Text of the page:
ISP confirms bug's Filipino connection

Sky Internet of Quezon City says it traced downloads to another provider -- and user of its hosting service

Sky Internet, the Quezon City, Philippines, Internet service provider that inadvertently hosted some of the "ILOVEYOU" worm code, said late Thursday that the company has tracked the bug to another hosting service, but its efforts have apparently stopped there.

"Our service was used as a gateway," said Ronald Eociario, a system administrator for the ISP. "We already have pinpointed the (suspected source)."

Eociario said he used log files to track the account's users to another ISP in the Philippines, but "we're not sure whether they're the (originating) host."

Instead, the worm writer could have obfuscated his identity by passing through several accounts before creating the four accounts that contained the code. That's a common practice among traditional network attackers.

The worm, which is officially called W95.ILOVEYOU.bin.worm and VBS_Loveletter-o, contacts one of four Web pages hosted on Sky Internet to download malicious code, in addition to its e-mail-spamming and infection components. Researchers have determined that the code copies system passwords and forwards them on to an email address based in the Philippines. Sky Internet has since taken the file -- called WIN-BUGSFIX.exe -- offline.

The four Web pages that acted as remote download sites for the worm have been shut down, Eociario said.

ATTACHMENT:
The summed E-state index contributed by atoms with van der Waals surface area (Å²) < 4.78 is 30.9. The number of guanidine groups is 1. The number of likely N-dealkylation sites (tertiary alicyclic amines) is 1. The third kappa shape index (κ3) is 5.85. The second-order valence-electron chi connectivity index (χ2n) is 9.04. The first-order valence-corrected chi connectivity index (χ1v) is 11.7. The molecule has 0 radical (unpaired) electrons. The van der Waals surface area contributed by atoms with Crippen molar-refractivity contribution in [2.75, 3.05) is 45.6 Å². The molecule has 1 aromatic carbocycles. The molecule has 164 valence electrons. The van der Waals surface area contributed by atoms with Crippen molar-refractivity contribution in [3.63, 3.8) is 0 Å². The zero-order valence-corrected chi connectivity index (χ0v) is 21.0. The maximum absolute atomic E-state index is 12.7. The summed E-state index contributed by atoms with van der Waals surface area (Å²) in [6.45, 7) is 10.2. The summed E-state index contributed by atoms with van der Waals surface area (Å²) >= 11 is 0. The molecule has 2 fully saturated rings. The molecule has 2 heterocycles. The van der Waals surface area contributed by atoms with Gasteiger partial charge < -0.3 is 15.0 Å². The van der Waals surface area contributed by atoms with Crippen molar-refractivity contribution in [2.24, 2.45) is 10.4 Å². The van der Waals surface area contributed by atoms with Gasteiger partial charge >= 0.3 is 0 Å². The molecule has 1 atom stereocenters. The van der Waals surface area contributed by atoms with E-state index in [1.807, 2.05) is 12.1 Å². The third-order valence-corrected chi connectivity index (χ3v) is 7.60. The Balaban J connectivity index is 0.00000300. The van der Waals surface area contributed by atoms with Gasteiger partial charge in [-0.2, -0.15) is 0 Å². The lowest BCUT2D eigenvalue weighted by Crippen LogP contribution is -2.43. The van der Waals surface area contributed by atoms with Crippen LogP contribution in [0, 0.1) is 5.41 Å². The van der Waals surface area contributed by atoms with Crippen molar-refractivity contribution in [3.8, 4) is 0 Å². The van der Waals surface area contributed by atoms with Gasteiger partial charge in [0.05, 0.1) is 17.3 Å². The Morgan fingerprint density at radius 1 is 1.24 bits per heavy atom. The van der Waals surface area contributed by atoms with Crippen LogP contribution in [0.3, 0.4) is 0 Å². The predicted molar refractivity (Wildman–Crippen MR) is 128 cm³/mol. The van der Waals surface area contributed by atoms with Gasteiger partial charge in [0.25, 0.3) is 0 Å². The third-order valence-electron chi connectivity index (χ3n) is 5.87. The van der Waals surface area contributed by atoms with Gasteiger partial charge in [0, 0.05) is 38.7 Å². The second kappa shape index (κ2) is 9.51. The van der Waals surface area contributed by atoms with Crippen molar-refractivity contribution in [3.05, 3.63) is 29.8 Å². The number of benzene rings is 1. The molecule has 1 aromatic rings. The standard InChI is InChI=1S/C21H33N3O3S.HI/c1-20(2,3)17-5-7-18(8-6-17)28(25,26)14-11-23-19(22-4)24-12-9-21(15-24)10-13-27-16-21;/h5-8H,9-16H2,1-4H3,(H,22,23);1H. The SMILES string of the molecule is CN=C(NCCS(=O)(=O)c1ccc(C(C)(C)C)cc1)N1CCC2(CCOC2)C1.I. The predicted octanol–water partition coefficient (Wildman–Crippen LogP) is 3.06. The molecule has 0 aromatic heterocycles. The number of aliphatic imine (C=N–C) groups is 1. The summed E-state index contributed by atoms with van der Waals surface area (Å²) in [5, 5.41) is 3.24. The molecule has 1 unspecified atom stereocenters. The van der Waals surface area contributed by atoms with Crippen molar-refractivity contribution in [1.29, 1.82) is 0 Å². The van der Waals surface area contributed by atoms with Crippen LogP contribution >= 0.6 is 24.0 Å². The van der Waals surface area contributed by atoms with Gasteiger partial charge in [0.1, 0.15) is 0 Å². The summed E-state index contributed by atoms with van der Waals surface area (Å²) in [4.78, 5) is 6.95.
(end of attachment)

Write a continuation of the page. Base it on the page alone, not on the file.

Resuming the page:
Early worm catches the user?

Sky Internet first noticed the effects of the worm when traffic spiked at 4 p.m. local time (1 a.m. PST) on Thursday, signalling that a large number of computers had been infected and were dialing in to be "updated."

The ILOVEYOU worm first hit companies in Asia early Thursday morning and moved through Europe and then the United States as workers opened their early morning email. The worm activates when users click on an attachment "LOVE-LETTER-FOR-YOU.TXT.vbs," replacing files with its code, mass mailing itself out and then attempting to connect to the servers in the Philippines.

Researchers confirmed that WIN-BUGSFIX.exe installs itself and then attempts to copy passwords. The passwords are then e-mailed to another account in the Philippines.

The National Infrastructure Protection Centre, an agency jointly run by the FBI and the Department of Justice, said they were investigating the issue, but would not give details.

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